The OIB paradox

J. Godfrey Fitton*

*Corresponding author for this work

Research output: Chapter in Book/Report/Conference proceedingChapter

Abstract / Description of output

Ocean island basalt (OIB) and OIB-like basalt are widespread in oceanic and continental settings and, contrary to popular belief, most occur in situations where mantle plumes cannot provide a plausible explanation. They are readily distinguished from normal mid-ocean ridge basalt (N-MORB) through Delta Nb, a parameter that expresses the deviation from a reference line (Delta Nb = 0) separating parallel Icelandic and N-MORB arrays on a logarithmic plot of Nb/Y versus Zr/Y. Icelandic basalts provide a useful reference set because (1) they are by definition both enriched mid-ocean ridge basalt (E-MORB) and OIB, and (2) they represent a larger range of mantle melt fractions than do intraplate OIBs. Virtually all N-MORB has Delta Nb <0, whereas all Icelandic basalts have Delta Nb > 0. E-MORB with Delta Nb > 0 is abundant on other sections of ridge, notably in the south Atlantic and south Indian oceans. E-MORB and N-MORB from this region form strongly bimodal populations in Delta Nb, separated at Delta Nb = 0, suggesting that mixing between their respective mantle sources is very limited. Most OIBs and basalts from many small seamounts, especially those formed on old lithosphere, also have Delta Nb > 0. HIMU OIB (OIB with high (206)Pb/(204)Pb values and therefore a high-mu [U/Pb] source) has higher Delta Nb on average than does EM (enriched mantle) OIB, consistent with the presence of recycled continental crust (which has Delta Nb <0) in the EM source. Although EM OIBs tend to have the lowest values, most still have Delta Nb > 0, suggesting that a relatively Nb-rich component (probably subducted ocean crust) is present in all OIB sources. The OIB source components seem to be present on all scales, from small streaks or blobs of enriched material (with positive Delta Nb) carried in the upper-mantle convective flow and responsible for small ocean islands, some seamounts, and most E-MORB, to large mantle upwellings (plumes), inferred to be present beneath Hawaii, Iceland, Reunion, and Galapagos. It is not possible to identify a point on this continuum at which mantle plumes (if they exist) become involved, and it follows that OIB cannot be a diagnostic feature of plumes. The geochemical similarity of allegedly plume-related OIB and manifestly nonplume OIB is the first part of the OIB paradox. Continental intraplate transitional and alkali basalt in both rift and nonrift (e.g., Cameroon line) settings usually has positive Delta Nb and is geochemically indistinguishable from OIB. Continental volcanic rift systems erupt OIB-like basalt, irrespective of whether they are apparently plume-driven (e.g., East Africa, Basin and Range), passive (e.g., Scottish Midland Valley) or somewhere between (e.g., North Sea basin). Magma erupted in passive rifts must have its source in the upper mantle, and yet it is always OIB-like. N-MORB- like magma is only erupted when rifting progresses to continental break-up and the onset of seafloor spreading. Continental OIB-like magma is frequently erupted almost continuously in the same place on a moving lithospheric plate for tens of millions of years, suggesting that its source is coupled in some way to the plate, and yet the Cameroon line (where continental and oceanic basalts are geochemically indistinguishable) suggests that the source is sub-lithospheric. The causes and sources of continental OIB-like magma remain enigmatic and form the second part of the OIB paradox.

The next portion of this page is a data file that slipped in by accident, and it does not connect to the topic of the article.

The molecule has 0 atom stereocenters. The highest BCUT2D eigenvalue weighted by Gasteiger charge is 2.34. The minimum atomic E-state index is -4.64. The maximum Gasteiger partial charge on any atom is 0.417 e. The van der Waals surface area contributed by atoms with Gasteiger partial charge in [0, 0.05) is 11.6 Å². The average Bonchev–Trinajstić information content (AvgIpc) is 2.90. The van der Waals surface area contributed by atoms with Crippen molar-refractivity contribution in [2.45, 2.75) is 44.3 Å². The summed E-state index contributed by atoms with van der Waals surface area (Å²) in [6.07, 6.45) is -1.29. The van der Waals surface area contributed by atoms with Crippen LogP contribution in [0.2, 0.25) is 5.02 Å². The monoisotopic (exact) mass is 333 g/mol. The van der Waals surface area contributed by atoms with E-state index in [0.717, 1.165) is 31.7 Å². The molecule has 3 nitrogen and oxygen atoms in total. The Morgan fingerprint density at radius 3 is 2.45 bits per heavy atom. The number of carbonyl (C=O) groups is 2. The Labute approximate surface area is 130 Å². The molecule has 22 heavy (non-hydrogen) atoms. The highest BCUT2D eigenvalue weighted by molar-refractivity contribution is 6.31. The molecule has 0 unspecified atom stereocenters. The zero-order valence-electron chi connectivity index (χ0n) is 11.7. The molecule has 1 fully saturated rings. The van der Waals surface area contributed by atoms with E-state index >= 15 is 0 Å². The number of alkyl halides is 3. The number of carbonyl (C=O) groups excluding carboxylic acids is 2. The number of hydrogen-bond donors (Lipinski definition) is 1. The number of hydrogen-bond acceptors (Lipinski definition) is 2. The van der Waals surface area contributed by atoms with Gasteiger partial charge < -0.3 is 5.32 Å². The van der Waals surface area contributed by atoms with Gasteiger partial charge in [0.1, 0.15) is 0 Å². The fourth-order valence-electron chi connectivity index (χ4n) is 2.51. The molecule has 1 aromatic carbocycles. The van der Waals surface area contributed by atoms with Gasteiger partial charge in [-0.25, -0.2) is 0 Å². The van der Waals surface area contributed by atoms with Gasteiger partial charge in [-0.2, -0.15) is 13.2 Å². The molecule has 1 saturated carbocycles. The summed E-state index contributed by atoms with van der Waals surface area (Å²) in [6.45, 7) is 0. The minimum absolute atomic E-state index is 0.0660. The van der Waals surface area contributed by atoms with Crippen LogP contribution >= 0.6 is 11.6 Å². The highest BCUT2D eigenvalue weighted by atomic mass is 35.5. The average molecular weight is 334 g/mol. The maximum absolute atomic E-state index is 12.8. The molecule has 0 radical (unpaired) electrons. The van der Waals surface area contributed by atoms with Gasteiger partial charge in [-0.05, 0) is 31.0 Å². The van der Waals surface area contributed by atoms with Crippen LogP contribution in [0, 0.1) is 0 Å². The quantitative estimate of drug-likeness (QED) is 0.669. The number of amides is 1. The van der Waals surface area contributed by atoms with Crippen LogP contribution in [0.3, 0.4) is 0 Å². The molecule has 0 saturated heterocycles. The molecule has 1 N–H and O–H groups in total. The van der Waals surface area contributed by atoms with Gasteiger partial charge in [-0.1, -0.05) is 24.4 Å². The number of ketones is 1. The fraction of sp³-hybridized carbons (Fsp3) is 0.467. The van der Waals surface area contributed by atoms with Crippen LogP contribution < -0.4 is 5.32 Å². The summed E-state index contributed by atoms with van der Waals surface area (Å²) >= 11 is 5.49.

Original languageEnglish
Title of host publicationPLATES, PLUMES AND PLANETARY PROCESSES
EditorsGR Foulger, DM Jurdy
PublisherGeological Society of America
Pages387-409
Number of pages23
DOIs
Publication statusPublished - 2007

Publication series

NameGeological Society of America Special Papers
PublisherGEOLOGICAL SOC AMER INC
Volume430
ISSN (Print)0072-1077

Keywords / Materials (for Non-textual outputs)

  • intraplate magmatism
  • basalt
  • niobium
  • MORB
  • Iceland
  • TRACE-ELEMENT CONSTRAINTS
  • SOUTHWEST INDIAN RIDGE
  • ICELAND MANTLE PLUME
  • MID-ATLANTIC RIDGE
  • INTRAPLATE VOLCANISM
  • CONTINENTAL-CRUST
  • OCEANIC-CRUST
  • EAST-AFRICA
  • PB ISOTOPE
  • HETEROGENEITY BENEATH

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